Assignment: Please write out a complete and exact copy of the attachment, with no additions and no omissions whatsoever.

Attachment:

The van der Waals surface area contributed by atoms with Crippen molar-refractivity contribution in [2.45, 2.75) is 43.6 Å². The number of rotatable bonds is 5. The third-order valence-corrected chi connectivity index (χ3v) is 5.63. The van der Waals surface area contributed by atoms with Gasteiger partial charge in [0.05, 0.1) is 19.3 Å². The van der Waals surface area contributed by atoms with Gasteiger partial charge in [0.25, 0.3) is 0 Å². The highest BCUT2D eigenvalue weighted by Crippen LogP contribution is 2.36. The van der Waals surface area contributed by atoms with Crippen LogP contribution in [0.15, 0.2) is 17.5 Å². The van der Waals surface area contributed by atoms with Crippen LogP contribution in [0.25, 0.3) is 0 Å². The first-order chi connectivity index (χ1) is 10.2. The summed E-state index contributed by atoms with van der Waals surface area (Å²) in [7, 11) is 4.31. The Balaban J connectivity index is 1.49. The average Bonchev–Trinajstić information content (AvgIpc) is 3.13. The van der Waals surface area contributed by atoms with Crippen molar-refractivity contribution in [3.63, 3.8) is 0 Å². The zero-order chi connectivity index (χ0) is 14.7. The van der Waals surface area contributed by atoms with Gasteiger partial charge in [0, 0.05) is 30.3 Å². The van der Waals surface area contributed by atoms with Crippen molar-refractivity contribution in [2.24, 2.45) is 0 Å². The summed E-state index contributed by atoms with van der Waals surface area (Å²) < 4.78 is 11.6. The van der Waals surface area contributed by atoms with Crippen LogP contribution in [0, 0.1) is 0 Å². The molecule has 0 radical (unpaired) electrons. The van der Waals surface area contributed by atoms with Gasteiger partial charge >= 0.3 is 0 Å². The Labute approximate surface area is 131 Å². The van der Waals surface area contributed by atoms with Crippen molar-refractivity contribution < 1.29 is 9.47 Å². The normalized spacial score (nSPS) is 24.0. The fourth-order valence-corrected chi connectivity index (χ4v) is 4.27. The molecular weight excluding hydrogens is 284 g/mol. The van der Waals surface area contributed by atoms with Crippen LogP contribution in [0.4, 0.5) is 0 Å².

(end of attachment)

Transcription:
The van der Waals surface area contributed by atoms with Crippen molar-refractivity contribution in [2.45, 2.75) is 43.6 Å². The number of rotatable bonds is 5. The third-order valence-corrected chi connectivity index (χ3v) is 5.63. The van der Waals surface area contributed by atoms with Gasteiger partial charge in [0.05, 0.1) is 19.3 Å². The van der Waals surface area contributed by atoms with Gasteiger partial charge in [0.25, 0.3) is 0 Å². The highest BCUT2D eigenvalue weighted by Crippen LogP contribution is 2.36. The van der Waals surface area contributed by atoms with Crippen LogP contribution in [0.15, 0.2) is 17.5 Å². The van der Waals surface area contributed by atoms with Crippen LogP contribution in [0.25, 0.3) is 0 Å². The first-order chi connectivity index (χ1) is 10.2. The summed E-state index contributed by atoms with van der Waals surface area (Å²) in [7, 11) is 4.31. The Balaban J connectivity index is 1.49. The average Bonchev–Trinajstić information content (AvgIpc) is 3.13. The van der Waals surface area contributed by atoms with Crippen molar-refractivity contribution in [3.63, 3.8) is 0 Å². The zero-order chi connectivity index (χ0) is 14.7. The van der Waals surface area contributed by atoms with Gasteiger partial charge in [0, 0.05) is 30.3 Å². The van der Waals surface area contributed by atoms with Crippen molar-refractivity contribution in [2.24, 2.45) is 0 Å². The summed E-state index contributed by atoms with van der Waals surface area (Å²) < 4.78 is 11.6. The van der Waals surface area contributed by atoms with Crippen LogP contribution in [0, 0.1) is 0 Å². The molecule has 0 radical (unpaired) electrons. The van der Waals surface area contributed by atoms with Gasteiger partial charge >= 0.3 is 0 Å². The Labute approximate surface area is 131 Å². The van der Waals surface area contributed by atoms with Crippen molar-refractivity contribution < 1.29 is 9.47 Å². The normalized spacial score (nSPS) is 24.0. The fourth-order valence-corrected chi connectivity index (χ4v) is 4.27. The molecular weight excluding hydrogens is 284 g/mol. The van der Waals surface area contributed by atoms with Crippen LogP contribution in [0.4, 0.5) is 0 Å².